Junior doctors in England begin 5th round of strikes with 96-hour walkout over pay
Members of British Medical Association also expected to hold demonstration in central London on Friday
By Burak Bir
LONDON (AA) - Thousands of junior doctors across England staged a walkout on Friday as part of their four-day strike due to an ongoing dispute over pay and working conditions.
Members of the British Medical Association (BMA) in England are staging a fifth round of strikes, walking out for a full 96 hours from 7:00 a.m. (0600GMT) on Friday until Tuesday morning.
The BMA members are also expected to hold a demonstration in central London later on Friday.
Britain's Health National Service (NHS) has warned that some services will be affected due to the strike action throughout the day.
Earlier, the government declared that it had presented a "final" pay offer to junior doctors, and British Prime Minister Rishi Sunak asserted that further negotiations would not take place.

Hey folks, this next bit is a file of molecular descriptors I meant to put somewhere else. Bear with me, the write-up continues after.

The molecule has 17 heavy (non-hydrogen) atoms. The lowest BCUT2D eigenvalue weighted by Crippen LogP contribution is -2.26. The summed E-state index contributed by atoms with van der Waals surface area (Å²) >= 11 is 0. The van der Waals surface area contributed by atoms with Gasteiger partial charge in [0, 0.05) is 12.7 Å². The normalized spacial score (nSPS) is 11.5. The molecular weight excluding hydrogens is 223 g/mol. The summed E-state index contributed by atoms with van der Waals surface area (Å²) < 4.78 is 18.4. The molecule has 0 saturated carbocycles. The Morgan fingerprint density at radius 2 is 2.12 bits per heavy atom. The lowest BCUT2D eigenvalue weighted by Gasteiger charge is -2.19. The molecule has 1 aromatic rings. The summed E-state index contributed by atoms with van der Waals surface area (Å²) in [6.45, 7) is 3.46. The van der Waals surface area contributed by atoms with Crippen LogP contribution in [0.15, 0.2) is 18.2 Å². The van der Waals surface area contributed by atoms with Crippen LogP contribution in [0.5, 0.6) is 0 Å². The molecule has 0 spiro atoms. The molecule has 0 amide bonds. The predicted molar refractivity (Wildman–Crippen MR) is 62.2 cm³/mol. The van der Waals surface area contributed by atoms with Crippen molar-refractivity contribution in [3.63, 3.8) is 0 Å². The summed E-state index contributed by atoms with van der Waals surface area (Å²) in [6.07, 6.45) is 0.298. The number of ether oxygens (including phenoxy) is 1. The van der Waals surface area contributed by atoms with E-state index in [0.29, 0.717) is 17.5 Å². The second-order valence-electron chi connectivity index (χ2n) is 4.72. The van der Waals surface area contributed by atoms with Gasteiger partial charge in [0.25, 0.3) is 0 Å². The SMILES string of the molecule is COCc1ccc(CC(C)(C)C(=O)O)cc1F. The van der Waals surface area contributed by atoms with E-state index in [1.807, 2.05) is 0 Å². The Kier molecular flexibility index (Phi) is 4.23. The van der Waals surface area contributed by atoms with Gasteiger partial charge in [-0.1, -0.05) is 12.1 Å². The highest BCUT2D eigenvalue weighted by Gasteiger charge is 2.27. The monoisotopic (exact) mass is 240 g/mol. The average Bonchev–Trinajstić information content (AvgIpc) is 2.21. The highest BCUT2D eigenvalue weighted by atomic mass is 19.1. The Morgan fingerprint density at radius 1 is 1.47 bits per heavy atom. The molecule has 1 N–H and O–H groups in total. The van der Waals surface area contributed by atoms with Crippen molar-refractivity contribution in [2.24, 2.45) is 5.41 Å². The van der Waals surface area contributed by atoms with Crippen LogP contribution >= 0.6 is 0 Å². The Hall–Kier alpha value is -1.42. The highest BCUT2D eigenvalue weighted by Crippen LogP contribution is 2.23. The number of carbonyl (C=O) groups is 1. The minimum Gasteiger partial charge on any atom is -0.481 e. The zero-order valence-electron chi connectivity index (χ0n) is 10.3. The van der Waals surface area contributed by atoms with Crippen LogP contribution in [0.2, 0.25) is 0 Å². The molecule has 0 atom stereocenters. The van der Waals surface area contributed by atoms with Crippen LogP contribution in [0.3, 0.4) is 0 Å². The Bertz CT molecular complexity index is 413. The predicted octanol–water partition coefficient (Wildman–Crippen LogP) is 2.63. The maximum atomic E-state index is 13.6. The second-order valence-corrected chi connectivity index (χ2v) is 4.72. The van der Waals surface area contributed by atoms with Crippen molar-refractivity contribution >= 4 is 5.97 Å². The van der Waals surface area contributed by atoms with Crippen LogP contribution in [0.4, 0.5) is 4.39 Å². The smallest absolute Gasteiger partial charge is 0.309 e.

As per the current offer, junior doctors are set to receive a 6% pay increase, plus £1,250 ($1,585). This raise translates to an overall pay hike ranging from 8.1% to 10.3%, depending on their previous pay packages.
However, the British Medical Association (BMA) has expressed its disagreement, saying that Sunak cannot unilaterally decide that negotiations have concluded without engaging in direct discussions with the union.
The core demand of the association is the restoration of their salary to the level equivalent to what they earned in 2008, reflecting a 35% increase.
Last month, senior doctors across England held a 48-hour strike for the same reason, marking their first industrial action since 2012.
The UK has faced several strikes and protests by the NHS staff over pay disputes and working conditions. Lack of workforce resulting in long waiting lists at A&E services are among the complaints made by the public and staff alike.
In a speech this January, the British premier said cutting waiting lists is one of the top five priorities of his government.
In a bid to resolve problems the NHS faces, the government unveiled a 15-year workforce plan in late June
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